Six More Weeks of Summer

With the Labor Day weekend behind us, most people (and especially people with kids) are mourning “the end” of summer. Whether or not you or your kids have to be in school, however, there’s still plenty of summer left to enjoy.

At the time of this writing, there are still nearly three weeks until the fall equinox — the official end, astronomically speaking, of the season. But many places in the U.S. won’t see real fall weather for several weeks beyond Sept. 23.

If there was a Groundhog Day in the summer, in other words, Punxsutawney Phil would likely give us six more weeks to enjoy. So there’s no reason to stop having cookouts, taking road trips and otherwise savor the season.

Take in a baseball game, BroBible suggests. Go for swim. Attend a music festival or see a summer blockbuster. Throw a Frisbee. The weather is fantastic (in many places, better than in August), so don’t let the calendar tell you when the summer fun needs to end.

Most of the activities you’ve enjoyed since June are still going strong, HuffPost says, so maintain your summer mindset into October. “Continue to have fun, to eat fresh produce from the farmer’s market, to read trashy novels, to spend time outdoors, to go for walks after dinner and long bike rides on weekends.”

There’s still time for decluttering, of course. As you squeeze in those last few summer outings and events, be conscious of what you will and won’t need as it starts to feel more like sweater weather.

For example, you’ve probably worn those white jeans/shorts/linens for the last time, so you can now safely donate them to ClothingDonations.org. The same goes for outdoor equipment you won’t be using much longer, such as camping gear and pool toys.

By the same token, you can also stock up on sweaters, blankets and household items best suited to fall festivities at the thrift stores supplied by ClothingDonations.org. The resale of #donated goods helps fund veterans programs throughout the country year-round.

Now’s the time to squeeze the last bits of outdoor merriment out of summer. As Yogi Berra once said, “It ain’t over ’til it’s over.” And summer ain’t over just because the kids are back in school!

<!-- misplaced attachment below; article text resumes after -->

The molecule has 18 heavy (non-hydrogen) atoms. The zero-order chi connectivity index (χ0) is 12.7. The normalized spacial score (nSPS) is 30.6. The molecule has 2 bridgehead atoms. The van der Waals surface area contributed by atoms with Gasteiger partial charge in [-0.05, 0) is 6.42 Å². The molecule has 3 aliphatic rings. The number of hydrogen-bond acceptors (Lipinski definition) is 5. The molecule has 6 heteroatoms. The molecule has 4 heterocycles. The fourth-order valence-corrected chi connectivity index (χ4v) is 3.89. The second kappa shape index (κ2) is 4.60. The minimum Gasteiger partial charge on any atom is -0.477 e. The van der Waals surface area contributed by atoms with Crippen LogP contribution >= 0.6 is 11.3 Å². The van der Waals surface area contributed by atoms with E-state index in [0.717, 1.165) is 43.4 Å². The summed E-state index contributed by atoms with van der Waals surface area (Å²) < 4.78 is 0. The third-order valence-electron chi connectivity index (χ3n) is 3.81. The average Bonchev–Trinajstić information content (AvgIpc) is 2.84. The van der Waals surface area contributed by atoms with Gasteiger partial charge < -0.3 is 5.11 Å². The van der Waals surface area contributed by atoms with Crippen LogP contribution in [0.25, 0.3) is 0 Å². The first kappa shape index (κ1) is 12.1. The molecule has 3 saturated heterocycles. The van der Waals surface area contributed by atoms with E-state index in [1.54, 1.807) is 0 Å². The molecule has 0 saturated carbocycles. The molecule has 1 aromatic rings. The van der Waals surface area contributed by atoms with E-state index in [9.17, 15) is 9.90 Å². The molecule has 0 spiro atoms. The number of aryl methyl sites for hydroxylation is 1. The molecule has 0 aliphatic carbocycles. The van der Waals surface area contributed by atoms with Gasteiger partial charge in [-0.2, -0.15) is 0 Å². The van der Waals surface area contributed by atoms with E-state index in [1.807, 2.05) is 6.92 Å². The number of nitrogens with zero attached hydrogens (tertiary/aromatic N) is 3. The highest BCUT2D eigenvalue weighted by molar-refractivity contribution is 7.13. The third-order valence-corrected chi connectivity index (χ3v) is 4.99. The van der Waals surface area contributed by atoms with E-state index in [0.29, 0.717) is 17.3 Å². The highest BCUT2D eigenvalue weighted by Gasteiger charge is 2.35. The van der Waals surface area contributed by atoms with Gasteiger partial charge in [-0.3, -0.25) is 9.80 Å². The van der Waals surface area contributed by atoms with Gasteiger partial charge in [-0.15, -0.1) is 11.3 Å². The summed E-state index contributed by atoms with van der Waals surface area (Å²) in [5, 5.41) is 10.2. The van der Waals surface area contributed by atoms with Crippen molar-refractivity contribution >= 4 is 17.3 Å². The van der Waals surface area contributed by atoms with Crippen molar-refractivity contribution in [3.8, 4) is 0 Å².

Dressing for the Hottest Weather

Dressing for the (hot) weather? Start with loose-fitting, lightweight and light-colored clothing. Clothing and hats block the sun’s damaging UV rays by providing your body with its own portable patch of shade, and light colors absorb less sunlight. Keep garments loose to allow airflow to cool the skin, NPR says; use sunscreen to protect exposed areas, but don’t forget that it can actually make you feel hotter by preventing sweat. If your closet is short on sheers, try the local thrift store for a few lightly used summer garments; shopping thrifts supplied by ClothingDonations.org helps veterans!

Stock Up for Summer at the Thrift

Are you short on shorts? Lacking in linens? Generally unprepared to handle the summer heat? Check your local thrift store for lightly used garments that can help you keep your cool when the temperatures (and humidity) climb into uncomfortable territory. With a little browsing, you can stock your summer wardrobe at the fraction of the cost of retail, and since many thrifts are supplied by donations to ClothingDonations.org, shopping at them helps fund a wide range of veterans’ programs. And if you have summery items that you just don’t fit your current style, you can contact ClothingDonations.org for a pickup, too!

What to Wear at the Office When It’s Hot Outside

It’s tough to look professional in hot weather, but one’s appearance in the workplace, meetings and job interviews is as important “as a well-crafted resume or a polished LinkedIn profile,” Forbes contributor Nancy Collamer says. For women, style experts recommend lightweight neutrals such as white, tan and pale gray for sophistication and summer comfort, or a sleeveless blouse under a suit jacket. Men should try “tropical”-weight woolens and khaki cottons if a suit is required, or explore the limits of office casual. Linens are always a lightweight choice for both genders, but they do wrinkle.

Men: Stay Stylish, Not Sweaty

Men who want to stay stylish in the summer heat should opt for fabrics that breathe such as cotton and linen, says Real Men Real Style, but equally important is the weave used. Jeans may be all-cotton, for example, but they’re usually too heavy to wear in comfort when the temperatures reach the 90s; instead, choose poplin, seersucker and madras. Silk and synthetic fabrics tend to trap moisture and heat, making them poor choices. Whatever the occasion, the story adds, a straw hat can protect your skin from sun damage and discomfort by making its own shade.